Looking at twins provides information about inheritance that is often unobtainable any other way. Because identical twins have exactly the same DNA, the differences between them have nothing to do with their genes. You can estimate how much of a trait, like height or intelligence, is inherited by finding out how similar it is in twins. For instance, height is highly heritable – twins are usually about equally tall – while intelligence is quite heritable and twins often have different IQs.
Like most twin studies, this one compared identical and non-identical twins. Non-identical twins share 50 per cent of their DNA, just like any other brother or sister pair, but are a better comparison to identical twins as they are also born at the same time. Stokes and his colleagues compared the dopamine function in the brains of the twin pairs and used statistical models to estimate how much of the difference was due to their genes and how much was due to environmental effects .
They reached two main conclusions. Firstly, the genetic inheritance and the individual experiences that make each of us unique have an important influence on dopamine function in the striatum. “These are normally experiences that happen a little bit later on in life, in adolescence or early adulthood,” explains Stokes. In contrast, factors in the familial environment, like the experience of sharing a home and growing up together, has little or no influence.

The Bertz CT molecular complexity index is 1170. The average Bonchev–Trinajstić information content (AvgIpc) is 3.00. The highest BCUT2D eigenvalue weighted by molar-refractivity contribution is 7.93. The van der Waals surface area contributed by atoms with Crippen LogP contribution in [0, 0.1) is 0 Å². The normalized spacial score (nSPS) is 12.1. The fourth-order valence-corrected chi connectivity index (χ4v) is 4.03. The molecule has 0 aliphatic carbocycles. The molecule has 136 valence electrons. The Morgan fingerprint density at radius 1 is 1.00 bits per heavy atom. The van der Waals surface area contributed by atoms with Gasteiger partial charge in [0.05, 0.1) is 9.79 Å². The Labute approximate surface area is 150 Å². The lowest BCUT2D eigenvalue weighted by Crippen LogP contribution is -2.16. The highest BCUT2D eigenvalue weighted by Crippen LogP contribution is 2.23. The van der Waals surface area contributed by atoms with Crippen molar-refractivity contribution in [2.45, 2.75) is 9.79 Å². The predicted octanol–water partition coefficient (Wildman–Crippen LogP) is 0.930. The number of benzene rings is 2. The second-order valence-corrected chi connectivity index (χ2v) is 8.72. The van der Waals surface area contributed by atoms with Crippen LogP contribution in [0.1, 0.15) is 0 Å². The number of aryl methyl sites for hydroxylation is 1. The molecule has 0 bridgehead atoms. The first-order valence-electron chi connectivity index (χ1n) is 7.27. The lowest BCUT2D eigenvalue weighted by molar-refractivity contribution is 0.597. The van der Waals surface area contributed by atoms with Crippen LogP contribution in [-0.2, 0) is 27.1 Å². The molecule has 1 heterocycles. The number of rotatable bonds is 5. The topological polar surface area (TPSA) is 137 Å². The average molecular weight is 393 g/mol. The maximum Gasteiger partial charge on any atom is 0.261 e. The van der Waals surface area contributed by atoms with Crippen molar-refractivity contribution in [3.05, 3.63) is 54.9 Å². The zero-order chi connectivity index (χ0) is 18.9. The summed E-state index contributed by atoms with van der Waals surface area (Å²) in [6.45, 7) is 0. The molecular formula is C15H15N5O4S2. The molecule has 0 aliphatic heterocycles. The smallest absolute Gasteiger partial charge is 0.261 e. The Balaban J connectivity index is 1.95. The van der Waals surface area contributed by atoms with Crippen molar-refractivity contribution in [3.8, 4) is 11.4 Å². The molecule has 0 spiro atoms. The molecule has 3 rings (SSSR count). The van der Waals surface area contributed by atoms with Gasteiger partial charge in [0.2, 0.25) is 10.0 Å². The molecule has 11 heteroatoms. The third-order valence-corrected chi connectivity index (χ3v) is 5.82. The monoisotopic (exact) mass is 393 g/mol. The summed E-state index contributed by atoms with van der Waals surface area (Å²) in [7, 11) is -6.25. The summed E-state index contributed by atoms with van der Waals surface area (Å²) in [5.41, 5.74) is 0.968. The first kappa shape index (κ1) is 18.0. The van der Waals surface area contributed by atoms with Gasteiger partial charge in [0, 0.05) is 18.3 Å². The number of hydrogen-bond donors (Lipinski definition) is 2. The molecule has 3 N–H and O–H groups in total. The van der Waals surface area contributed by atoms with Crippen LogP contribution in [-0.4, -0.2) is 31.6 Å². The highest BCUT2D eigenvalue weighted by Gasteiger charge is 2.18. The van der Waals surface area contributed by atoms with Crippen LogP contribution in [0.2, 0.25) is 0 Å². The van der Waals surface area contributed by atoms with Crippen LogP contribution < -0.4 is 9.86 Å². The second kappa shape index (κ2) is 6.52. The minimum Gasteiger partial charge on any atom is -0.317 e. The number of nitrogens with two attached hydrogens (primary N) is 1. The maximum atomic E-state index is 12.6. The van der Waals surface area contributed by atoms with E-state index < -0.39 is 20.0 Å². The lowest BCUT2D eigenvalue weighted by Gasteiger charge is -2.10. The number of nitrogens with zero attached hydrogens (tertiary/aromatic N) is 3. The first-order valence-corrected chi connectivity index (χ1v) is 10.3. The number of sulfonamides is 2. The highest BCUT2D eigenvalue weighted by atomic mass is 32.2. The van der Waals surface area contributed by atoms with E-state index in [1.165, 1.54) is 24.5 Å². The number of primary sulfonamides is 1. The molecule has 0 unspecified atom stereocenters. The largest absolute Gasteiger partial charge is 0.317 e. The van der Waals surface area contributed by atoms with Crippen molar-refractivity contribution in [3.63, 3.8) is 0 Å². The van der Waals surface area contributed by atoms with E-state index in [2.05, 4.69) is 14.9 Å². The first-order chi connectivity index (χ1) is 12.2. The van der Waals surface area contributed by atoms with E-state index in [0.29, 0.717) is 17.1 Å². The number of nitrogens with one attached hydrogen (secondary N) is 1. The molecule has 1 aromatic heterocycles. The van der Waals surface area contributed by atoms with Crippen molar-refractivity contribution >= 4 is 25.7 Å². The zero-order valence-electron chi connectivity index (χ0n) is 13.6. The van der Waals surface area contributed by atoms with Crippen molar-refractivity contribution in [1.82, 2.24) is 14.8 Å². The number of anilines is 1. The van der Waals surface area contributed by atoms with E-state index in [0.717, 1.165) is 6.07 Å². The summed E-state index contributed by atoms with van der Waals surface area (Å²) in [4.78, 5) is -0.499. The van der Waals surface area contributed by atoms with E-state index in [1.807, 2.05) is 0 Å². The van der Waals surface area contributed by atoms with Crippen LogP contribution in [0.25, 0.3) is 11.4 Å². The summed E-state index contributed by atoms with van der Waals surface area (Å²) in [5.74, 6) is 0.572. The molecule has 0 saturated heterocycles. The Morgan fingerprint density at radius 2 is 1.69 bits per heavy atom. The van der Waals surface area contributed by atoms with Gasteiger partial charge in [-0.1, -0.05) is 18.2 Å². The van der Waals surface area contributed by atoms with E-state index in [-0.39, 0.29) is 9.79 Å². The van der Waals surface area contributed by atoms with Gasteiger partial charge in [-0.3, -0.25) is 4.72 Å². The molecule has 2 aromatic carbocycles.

Secondly, the limbic striatum – the part central to reward and motivation – is much more affected by those experiences than the other parts. This suggests, intriguingly, that the pleasure centre and the behaviour it guides are sculpted mostly by life experiences rather than by our genes . This challenges previous assumptions that dopamine function could be straightforwardly inherited, making the causes of schizophrenia and addiction even more mysterious.
Stokes hopes that these findings will inform future research using such brain imagining techniques. “What I’d like to do is try and make PET more useful in terms of diagnosis, treatment and outcome measures.” As a consultant psychiatrist for a large West London community mental health team, Stokes wants his imaging studies to feed back into his clinical care. By recriting patients from his clinic into his studies, he wants them to be the first to benefit from advances in scientific diagnosis and therapy resulting from his research.
PRA Stokes et al. "Nature or Nurture? Determining the Heritability of Human Striatal Dopamine Function: an [18F]-DOPA PET Study" Neuropsychopharmacology advance online publication 24 October 2012; doi: 10.1038/npp.2012.207
Article text (excluding photos or graphics) available under an Attribution-NonCommercial-ShareAlike Creative Commons license.
Photos and graphics subject to third party copyright used with permission or © Imperial College London.
Leave a comment
Your comment may be published, displaying your name as you provide it, unless you request otherwise. Your contact details will never be published.